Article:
I was thinking of everything we might do, want to do, hope to do, in the next few weeks. In a barely audible whisper, reluctantly I admit, it's too much. Insistently I declare that it's never enough! I am famished for traditions, for all of the familiar and comforting symbols and rituals of the season. I have a playlist for Christmas moods, for sitting quietly in a corner sipping tea, for dancing in the kitchen with pots bubbling and tamales steaming! I have playlists for tootling around town, looking at lights and window displays, for bicycle rides, and decorating the tree, and family dinners. I want to see the city, the tall buildings and couples dressed in their finest threads, small children buzzing with excitement. I want to hear bells, carols, crowds of shoppers, exclaims of joy, glad tidings, good will. I want to stay home, slide across clean floors in thick socks, while preparing an old family recipe, and signing holiday cards. I want to hum songs, because I can't remember all of the lyrics. I want to sit in church and hear the songs I recall, and join a hundred voices, rejoicing. Sentiment, longing, nostalgia, wistful waves of rememberance, and sqeezing... squeezing in activities, appointments, engagements, events. It's all in hopes of recapturing lost days, memories, of filling in the empty places of missing loved ones, feeling old, and being utterly smitten with the smell of pine, the twinkle of colored bulbs, the consolation of warm layers on a cold night.

For me, there is an almost equal risk of doing too much as there is of doing too little. I think I'd rather collapse in a happy & exhausted heap, by January 2nd or 3rd, than feel like I missed it. I don't want to miss the anticipation of seeing friends, the stimulation of listening to live music, a tinkling of bells, a favorite movie playing as we bake, or fold laundry. I want to see favorite ornaments on the tree again. I don't want to succumb to weariness or cynicism, and let things slide. If I don't make plans or give some push, it's easy for things to not happen, and that feels like a heavy loss.

Oh dear. Yesterday I wrote a post, hemming and hawing, as I tend to do, even skirting around the issue, then over-stating it, and all because I am so preoccupied with getting it right, not offending, being thoughtful and thorough... golly, I can be a long-winded thing. Someone read all that, then was kind enough to comment, and she summed it all up, neatly in not more than two sentences. Succinct. Concise and succinct, I said, aloud, then to myself, with every intention of adopting these styles into future posts. Alas.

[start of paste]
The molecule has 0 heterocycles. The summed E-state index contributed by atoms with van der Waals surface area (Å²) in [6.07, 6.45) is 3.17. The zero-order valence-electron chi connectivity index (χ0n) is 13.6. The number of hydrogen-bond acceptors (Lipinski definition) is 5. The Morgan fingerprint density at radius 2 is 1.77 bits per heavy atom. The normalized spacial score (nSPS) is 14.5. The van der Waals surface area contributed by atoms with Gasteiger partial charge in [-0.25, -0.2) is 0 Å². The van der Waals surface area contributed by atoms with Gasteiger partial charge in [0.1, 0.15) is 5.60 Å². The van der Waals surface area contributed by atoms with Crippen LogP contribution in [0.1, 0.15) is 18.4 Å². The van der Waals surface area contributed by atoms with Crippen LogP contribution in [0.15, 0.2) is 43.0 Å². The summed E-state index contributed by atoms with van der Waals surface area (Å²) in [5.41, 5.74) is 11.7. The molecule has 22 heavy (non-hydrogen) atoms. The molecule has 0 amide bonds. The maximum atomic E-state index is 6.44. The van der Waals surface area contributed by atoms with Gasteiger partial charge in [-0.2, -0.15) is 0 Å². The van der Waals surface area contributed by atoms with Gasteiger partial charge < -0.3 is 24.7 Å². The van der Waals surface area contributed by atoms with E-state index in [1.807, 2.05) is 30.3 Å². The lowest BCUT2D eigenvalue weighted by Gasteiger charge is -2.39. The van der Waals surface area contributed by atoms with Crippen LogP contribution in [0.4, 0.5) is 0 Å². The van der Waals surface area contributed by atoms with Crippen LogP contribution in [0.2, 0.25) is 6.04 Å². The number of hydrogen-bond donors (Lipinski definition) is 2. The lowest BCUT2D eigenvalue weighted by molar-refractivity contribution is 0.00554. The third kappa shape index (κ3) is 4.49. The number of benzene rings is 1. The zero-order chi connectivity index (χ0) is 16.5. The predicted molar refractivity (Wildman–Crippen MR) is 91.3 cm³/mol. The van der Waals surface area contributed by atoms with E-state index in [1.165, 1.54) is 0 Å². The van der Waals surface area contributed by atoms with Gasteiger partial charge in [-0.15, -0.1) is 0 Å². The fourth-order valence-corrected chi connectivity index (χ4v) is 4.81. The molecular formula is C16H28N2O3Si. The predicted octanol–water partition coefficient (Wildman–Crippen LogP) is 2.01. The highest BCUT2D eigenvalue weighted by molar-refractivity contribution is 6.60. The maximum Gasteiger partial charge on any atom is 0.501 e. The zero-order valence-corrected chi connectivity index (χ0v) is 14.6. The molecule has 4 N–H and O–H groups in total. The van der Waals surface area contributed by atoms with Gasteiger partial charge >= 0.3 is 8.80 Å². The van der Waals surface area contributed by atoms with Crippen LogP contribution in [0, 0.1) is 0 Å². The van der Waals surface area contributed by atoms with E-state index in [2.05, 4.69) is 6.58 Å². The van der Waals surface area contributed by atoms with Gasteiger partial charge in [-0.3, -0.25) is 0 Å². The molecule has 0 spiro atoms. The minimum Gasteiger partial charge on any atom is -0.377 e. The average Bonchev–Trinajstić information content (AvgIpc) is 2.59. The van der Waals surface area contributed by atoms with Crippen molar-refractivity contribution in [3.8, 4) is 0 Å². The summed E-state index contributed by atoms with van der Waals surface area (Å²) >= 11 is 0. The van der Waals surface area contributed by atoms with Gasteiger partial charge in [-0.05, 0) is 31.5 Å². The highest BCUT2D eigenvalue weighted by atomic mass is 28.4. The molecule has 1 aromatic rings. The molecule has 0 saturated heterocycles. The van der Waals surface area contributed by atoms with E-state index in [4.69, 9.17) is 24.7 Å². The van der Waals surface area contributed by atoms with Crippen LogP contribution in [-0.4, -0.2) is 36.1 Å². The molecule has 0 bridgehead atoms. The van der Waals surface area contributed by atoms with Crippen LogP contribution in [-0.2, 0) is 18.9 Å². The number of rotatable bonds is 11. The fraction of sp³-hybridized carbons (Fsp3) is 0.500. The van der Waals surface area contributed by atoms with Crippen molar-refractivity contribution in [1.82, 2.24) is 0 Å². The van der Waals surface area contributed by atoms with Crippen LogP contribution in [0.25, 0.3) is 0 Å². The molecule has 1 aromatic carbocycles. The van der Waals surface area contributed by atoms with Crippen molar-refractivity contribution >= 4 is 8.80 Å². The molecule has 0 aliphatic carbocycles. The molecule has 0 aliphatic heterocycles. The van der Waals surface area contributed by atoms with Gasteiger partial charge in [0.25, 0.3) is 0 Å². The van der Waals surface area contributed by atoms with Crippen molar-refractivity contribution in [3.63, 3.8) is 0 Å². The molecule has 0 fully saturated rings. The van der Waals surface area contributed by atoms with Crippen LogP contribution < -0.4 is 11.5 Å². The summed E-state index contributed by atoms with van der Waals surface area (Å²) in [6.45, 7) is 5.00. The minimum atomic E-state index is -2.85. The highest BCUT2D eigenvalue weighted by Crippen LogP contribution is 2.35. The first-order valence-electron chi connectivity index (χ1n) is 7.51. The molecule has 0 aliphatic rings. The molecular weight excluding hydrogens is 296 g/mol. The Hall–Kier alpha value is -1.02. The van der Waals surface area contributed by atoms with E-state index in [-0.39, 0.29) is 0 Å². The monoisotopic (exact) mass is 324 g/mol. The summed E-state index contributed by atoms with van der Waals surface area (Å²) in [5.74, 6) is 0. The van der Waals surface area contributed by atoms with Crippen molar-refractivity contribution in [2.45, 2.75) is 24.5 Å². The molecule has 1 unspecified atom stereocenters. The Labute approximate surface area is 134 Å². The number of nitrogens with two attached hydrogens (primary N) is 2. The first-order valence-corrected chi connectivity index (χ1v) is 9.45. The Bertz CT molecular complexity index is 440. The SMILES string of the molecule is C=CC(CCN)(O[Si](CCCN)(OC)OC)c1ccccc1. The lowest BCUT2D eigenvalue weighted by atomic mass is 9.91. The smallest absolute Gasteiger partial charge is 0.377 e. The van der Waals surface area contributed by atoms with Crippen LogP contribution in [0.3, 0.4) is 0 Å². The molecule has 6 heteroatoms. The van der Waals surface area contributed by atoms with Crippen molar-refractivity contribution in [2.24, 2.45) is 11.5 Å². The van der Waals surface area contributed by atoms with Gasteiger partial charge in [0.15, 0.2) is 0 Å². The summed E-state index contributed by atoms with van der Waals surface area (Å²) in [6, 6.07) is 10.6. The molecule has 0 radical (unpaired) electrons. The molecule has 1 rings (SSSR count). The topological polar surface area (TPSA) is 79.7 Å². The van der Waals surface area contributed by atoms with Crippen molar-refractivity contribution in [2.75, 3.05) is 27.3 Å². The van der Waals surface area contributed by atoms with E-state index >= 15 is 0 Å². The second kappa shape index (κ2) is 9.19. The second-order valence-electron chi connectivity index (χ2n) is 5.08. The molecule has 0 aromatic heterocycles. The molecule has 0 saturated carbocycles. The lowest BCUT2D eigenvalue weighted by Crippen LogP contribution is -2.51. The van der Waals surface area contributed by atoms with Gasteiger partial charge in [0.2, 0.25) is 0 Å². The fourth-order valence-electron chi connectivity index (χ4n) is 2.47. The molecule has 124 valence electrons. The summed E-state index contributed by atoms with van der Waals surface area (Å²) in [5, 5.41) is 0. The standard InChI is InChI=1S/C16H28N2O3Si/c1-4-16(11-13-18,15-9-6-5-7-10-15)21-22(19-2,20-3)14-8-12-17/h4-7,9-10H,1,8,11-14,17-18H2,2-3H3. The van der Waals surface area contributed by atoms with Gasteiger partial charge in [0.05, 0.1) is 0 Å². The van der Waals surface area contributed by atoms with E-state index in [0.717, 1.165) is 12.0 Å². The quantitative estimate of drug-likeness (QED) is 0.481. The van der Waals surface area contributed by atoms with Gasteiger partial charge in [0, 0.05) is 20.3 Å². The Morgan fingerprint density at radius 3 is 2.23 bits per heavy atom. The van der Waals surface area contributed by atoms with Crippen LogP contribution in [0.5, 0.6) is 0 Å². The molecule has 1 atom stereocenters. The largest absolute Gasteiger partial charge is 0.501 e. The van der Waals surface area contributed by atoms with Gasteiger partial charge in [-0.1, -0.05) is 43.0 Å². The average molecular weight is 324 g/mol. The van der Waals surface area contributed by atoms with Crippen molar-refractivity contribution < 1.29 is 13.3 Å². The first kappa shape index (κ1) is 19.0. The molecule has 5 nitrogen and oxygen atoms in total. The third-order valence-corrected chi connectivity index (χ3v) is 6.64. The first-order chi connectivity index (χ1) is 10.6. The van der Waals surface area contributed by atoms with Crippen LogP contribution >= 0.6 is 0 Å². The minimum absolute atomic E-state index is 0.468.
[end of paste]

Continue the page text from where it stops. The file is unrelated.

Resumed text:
I recall that Geoff suggested blogging, 20 years ago, because I was sending letters, all the time. To Hawaii, to Wisconsin, to friends. I'd fill them with news, and updates on our activities. I'd print photographs, and send those too. Snail mail, then email. He thought a blog would help me get the word out, and in one fell swoop. I don't know why I am sharing this, again. Just thinking of it. Thinking, maybe it's time to go back to letters, email. And maybe I do say too much, overshare. I got so excited when a blogger recently asked for readers to identify themselves, to wave our hands so she could see us. I think she probably meant a certain kind of blogger, maybe the ones that cross-stitch, or have some genuine influence in the world. That's not me. I am a blogger expert in longevity, longwindedness, well practiced in gliding beneath the radar.

As I mentioned on Instagram, I ought to make an inspiration page for the real holiday goals: Housework. I should draw whimsical depictions of cleaning the oven, degreasing the hood, de-cluttering kitchen drawers, of getting the car serviced, and detailed. I should add an illustration of scooping cat litter, mucking out the coop, and mending the stack of clothes I've been gathering. I should aim for getting my haircut by a professional; it's been at least three years since that's been done. But. Then I turned on a dime and started dreaming up a fantasy inspiration painting, and there was far more interest in that.

December in a dream world... Camping in the Redwoods, a cabin in snowy woods, and sleigh rides. Ice skating on a lake, in Wisconsin, then a train ride to New England, shopping in Concord, dinner with friends. A flight to Paris, a train to the Highlands, my birthday in Sweden. Somewhere we squeeze in a tamale making party, friends and family join in. Maybe it doesn't hurt to be specific, to elaborate. Maybe these words are my spell, and daydreams are the fertile ground for our plans to take shape and become dreams-come-true.

Wednesday, December 01, 2021

Is this... Tone Deaf?

I see a lot of these, on Pinterest, and Instagram. Christmas and holiday themed illustrations, happy little vignettes of our best hopes and wishes. Last year I made one of my own. I think of it as a mood calendar, a way to artistically express our hopeful plans and traditions for the holidays. I keep ours in an open, family space, as a low-key reminder of important dates, and key events I want everyone to be mindful of. I love how many variations and themes there are, the simple and folksy style, the personal touches. But.

This one has been bugging me all day.

These are wishes, ideals. And they are expressions of desires, goals. Right?

The thing is. What about the homeless guy? And how is the depiction of someone sleeping on the sidewalk a part of CARE?